Run GitHub Actions on Issue Comments

Janne Kemppainen |

GItHub Actions lets you do all sorts of fun things with your CI pipelines. Issue comments are one of the many events that can trigger an action run, and they can be used to create some useful interactions.

ChatOps is a way to integrate your communication tools to the automated processes in your system. Since GitHub is a collaboration platform where people discuss and give feedback on code changes, it makes sense to utilize that same space for triggering events in your repositories.

Services such as Atlantis already handle their communication and interaction through pull request comments. With GitHub Actions you can relatively easily write your own workflows and custom logic to create a similar experience.

You might also be interested in my Gentle Introduction to GitHub Actions! Remember to also check out my actions-playground repository.

Triggering an action from an issue comment

When you want to start a workflow based on a comment, the issue_comment event is your friend. You’d typically use the created event type, but you can also use edited if you want to run the workflow when someone edits their message. When someone deletes a message that will trigger the deleted event.

Here is a complete example workflow that reacts to a positive comment about pizza, you can save it for example as .github/workflows/like-pizza.yml:

name: Like pizza

on:
  issue_comment:
    types:
      - created

jobs:
  like-pizza:
    runs-on: ubuntu-latest
    if: ${{ github.event.comment.body == 'I like pizza'}}
    steps:
      - name: Like pizza
        uses: actions/[email protected]
        with:
          script: |
            const {owner, repo} = context.issue
            github.reactions.createForIssueComment({
              owner,
              repo,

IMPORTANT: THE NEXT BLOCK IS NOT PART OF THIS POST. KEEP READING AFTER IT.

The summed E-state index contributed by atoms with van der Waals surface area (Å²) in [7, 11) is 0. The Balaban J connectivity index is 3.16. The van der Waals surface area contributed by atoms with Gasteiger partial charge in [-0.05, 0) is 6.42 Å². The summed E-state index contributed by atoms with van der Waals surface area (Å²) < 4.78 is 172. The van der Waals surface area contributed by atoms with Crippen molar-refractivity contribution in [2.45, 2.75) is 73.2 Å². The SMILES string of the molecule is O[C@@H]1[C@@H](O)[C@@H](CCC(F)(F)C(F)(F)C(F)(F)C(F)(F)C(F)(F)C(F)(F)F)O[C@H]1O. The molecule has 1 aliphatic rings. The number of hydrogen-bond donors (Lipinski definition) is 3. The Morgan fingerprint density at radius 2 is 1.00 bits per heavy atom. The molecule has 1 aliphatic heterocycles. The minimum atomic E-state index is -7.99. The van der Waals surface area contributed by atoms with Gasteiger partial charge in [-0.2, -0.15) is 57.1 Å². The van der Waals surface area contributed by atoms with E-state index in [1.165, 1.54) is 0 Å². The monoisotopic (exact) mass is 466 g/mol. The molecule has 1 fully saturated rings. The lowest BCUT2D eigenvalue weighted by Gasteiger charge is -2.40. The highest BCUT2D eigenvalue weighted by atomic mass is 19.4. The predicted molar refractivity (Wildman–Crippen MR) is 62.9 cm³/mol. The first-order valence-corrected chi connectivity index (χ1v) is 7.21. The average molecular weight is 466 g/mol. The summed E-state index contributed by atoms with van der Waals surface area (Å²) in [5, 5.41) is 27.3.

comment_id: context.payload.comment.id,
              content: "+1",
            });            

The on section defines issue_comment as the triggering rule for the created event. If you want to support message editing you can add the edited event to this list. All issue comments will now trigger this workflow, remember that pull requests are also issues.

There is a catch when you’re developing actions that react to issue comments! When a new comment is added to a pull request, the event actually happens on the default branch of the repository, typically main or master. This makes development of new action workflows a bit difficult since you’re not able to test them properly until the code is merged to the default branch. Therefore, you might want to do your development and testing in a separate repository, and then copy the final working result back to your original repository.

The workflow contains a single job called like-pizza that is run conditionally based on the message body from the event. The event data can be accessed from the github.event object. Here the if statement applies to the whole but you can use them on individual steps too.

The actual step uses the actions/github-script action to run a piece of JavaScript that calls the GitHub API to add a reaction to the comment, in this case a thumbs up. This action is really useful in when you want to interact with the GitHub API but don’t want to create your own separate action for it.

Distinguish between issues and pull requests

We already learned that the event data is available via the github.event object. We also learned that pull requests are issues too. So how can we tell if we are working with an issue or a PR?

In the case of a pull request the event data will contain the issue.pull_request property, so we can use a conditional to check for this:

name: Run on PR comment

on:
  issue_comment:
    types:
    - created

jobs:
  runs-on: ubuntu-latest
  if: ${{ github.event.issue.pull_request }}
  steps:
  ...

We can use the inverse condition (exclamation point) to run the job for issue comments only:

if: ${{ !github.event.issue.pull_request }}

Checkout the correct commit